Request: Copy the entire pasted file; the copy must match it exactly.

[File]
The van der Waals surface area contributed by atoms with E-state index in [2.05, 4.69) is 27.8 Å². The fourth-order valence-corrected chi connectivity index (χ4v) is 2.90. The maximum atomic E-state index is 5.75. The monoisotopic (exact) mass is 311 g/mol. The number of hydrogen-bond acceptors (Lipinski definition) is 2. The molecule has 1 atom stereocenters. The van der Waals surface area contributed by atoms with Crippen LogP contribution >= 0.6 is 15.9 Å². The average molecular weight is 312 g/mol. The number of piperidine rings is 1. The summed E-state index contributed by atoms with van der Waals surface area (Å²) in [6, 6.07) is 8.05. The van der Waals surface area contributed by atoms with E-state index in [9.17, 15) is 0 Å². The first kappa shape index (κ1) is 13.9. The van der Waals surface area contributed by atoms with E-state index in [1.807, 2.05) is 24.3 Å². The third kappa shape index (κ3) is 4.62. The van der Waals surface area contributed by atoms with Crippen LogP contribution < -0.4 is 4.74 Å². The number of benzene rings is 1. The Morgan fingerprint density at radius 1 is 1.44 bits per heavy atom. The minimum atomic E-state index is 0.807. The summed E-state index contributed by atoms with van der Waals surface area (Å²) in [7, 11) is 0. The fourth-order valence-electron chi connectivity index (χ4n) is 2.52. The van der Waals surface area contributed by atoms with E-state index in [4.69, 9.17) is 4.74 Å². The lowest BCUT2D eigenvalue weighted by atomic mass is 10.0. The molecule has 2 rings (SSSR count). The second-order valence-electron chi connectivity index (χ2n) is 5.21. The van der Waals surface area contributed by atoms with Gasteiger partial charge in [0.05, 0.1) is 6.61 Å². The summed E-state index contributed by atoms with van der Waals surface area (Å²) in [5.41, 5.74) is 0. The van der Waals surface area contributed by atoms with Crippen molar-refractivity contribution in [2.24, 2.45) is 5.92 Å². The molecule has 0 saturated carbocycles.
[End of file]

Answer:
The van der Waals surface area contributed by atoms with E-state index in [2.05, 4.69) is 27.8 Å². The fourth-order valence-corrected chi connectivity index (χ4v) is 2.90. The maximum atomic E-state index is 5.75. The monoisotopic (exact) mass is 311 g/mol. The number of hydrogen-bond acceptors (Lipinski definition) is 2. The molecule has 1 atom stereocenters. The van der Waals surface area contributed by atoms with Crippen LogP contribution >= 0.6 is 15.9 Å². The average molecular weight is 312 g/mol. The number of piperidine rings is 1. The summed E-state index contributed by atoms with van der Waals surface area (Å²) in [6, 6.07) is 8.05. The van der Waals surface area contributed by atoms with E-state index in [9.17, 15) is 0 Å². The first kappa shape index (κ1) is 13.9. The van der Waals surface area contributed by atoms with E-state index in [1.807, 2.05) is 24.3 Å². The third kappa shape index (κ3) is 4.62. The van der Waals surface area contributed by atoms with Crippen LogP contribution < -0.4 is 4.74 Å². The number of benzene rings is 1. The Morgan fingerprint density at radius 1 is 1.44 bits per heavy atom. The minimum atomic E-state index is 0.807. The summed E-state index contributed by atoms with van der Waals surface area (Å²) in [7, 11) is 0. The fourth-order valence-electron chi connectivity index (χ4n) is 2.52. The van der Waals surface area contributed by atoms with E-state index in [4.69, 9.17) is 4.74 Å². The lowest BCUT2D eigenvalue weighted by atomic mass is 10.0. The molecule has 2 rings (SSSR count). The second-order valence-electron chi connectivity index (χ2n) is 5.21. The van der Waals surface area contributed by atoms with Gasteiger partial charge in [0.05, 0.1) is 6.61 Å². The summed E-state index contributed by atoms with van der Waals surface area (Å²) in [5.41, 5.74) is 0. The van der Waals surface area contributed by atoms with Crippen molar-refractivity contribution in [2.24, 2.45) is 5.92 Å². The molecule has 0 saturated carbocycles.